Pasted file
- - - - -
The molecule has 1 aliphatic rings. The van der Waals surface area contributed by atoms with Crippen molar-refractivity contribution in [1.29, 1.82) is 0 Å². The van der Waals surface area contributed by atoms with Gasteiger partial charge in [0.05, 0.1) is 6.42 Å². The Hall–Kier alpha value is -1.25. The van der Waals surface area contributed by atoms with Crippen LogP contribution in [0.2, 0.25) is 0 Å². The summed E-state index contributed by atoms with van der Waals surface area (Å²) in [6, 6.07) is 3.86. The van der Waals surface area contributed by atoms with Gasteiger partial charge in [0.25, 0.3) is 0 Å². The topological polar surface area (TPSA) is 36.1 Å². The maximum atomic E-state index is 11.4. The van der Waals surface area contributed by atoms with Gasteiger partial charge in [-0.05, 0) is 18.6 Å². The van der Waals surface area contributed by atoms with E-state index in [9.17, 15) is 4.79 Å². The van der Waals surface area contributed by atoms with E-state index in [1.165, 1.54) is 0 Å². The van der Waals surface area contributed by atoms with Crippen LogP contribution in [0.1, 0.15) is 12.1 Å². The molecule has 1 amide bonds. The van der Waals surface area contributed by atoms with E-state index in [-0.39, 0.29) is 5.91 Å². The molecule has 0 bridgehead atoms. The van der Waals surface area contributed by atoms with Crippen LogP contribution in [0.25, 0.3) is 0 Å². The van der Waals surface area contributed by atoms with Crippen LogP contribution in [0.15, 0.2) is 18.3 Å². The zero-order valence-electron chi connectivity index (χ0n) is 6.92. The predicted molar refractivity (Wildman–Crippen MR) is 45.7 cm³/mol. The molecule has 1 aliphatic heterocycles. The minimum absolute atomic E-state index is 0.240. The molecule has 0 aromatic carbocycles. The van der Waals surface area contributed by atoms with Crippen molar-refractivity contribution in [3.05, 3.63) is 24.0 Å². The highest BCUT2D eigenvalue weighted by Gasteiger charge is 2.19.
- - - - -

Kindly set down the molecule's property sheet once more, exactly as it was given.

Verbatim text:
The molecule has 1 aliphatic rings. The van der Waals surface area contributed by atoms with Crippen molar-refractivity contribution in [1.29, 1.82) is 0 Å². The van der Waals surface area contributed by atoms with Gasteiger partial charge in [0.05, 0.1) is 6.42 Å². The Hall–Kier alpha value is -1.25. The van der Waals surface area contributed by atoms with Crippen LogP contribution in [0.2, 0.25) is 0 Å². The summed E-state index contributed by atoms with van der Waals surface area (Å²) in [6, 6.07) is 3.86. The van der Waals surface area contributed by atoms with Gasteiger partial charge in [0.25, 0.3) is 0 Å². The topological polar surface area (TPSA) is 36.1 Å². The maximum atomic E-state index is 11.4. The van der Waals surface area contributed by atoms with Gasteiger partial charge in [-0.05, 0) is 18.6 Å². The van der Waals surface area contributed by atoms with E-state index in [9.17, 15) is 4.79 Å². The van der Waals surface area contributed by atoms with E-state index in [1.165, 1.54) is 0 Å². The van der Waals surface area contributed by atoms with Crippen LogP contribution in [0.1, 0.15) is 12.1 Å². The molecule has 1 amide bonds. The van der Waals surface area contributed by atoms with E-state index in [-0.39, 0.29) is 5.91 Å². The molecule has 0 bridgehead atoms. The van der Waals surface area contributed by atoms with Crippen LogP contribution in [0.25, 0.3) is 0 Å². The van der Waals surface area contributed by atoms with Crippen LogP contribution in [0.15, 0.2) is 18.3 Å². The zero-order valence-electron chi connectivity index (χ0n) is 6.92. The predicted molar refractivity (Wildman–Crippen MR) is 45.7 cm³/mol. The molecule has 1 aliphatic heterocycles. The minimum absolute atomic E-state index is 0.240. The molecule has 0 aromatic carbocycles. The van der Waals surface area contributed by atoms with Crippen molar-refractivity contribution in [3.05, 3.63) is 24.0 Å². The highest BCUT2D eigenvalue weighted by Gasteiger charge is 2.19.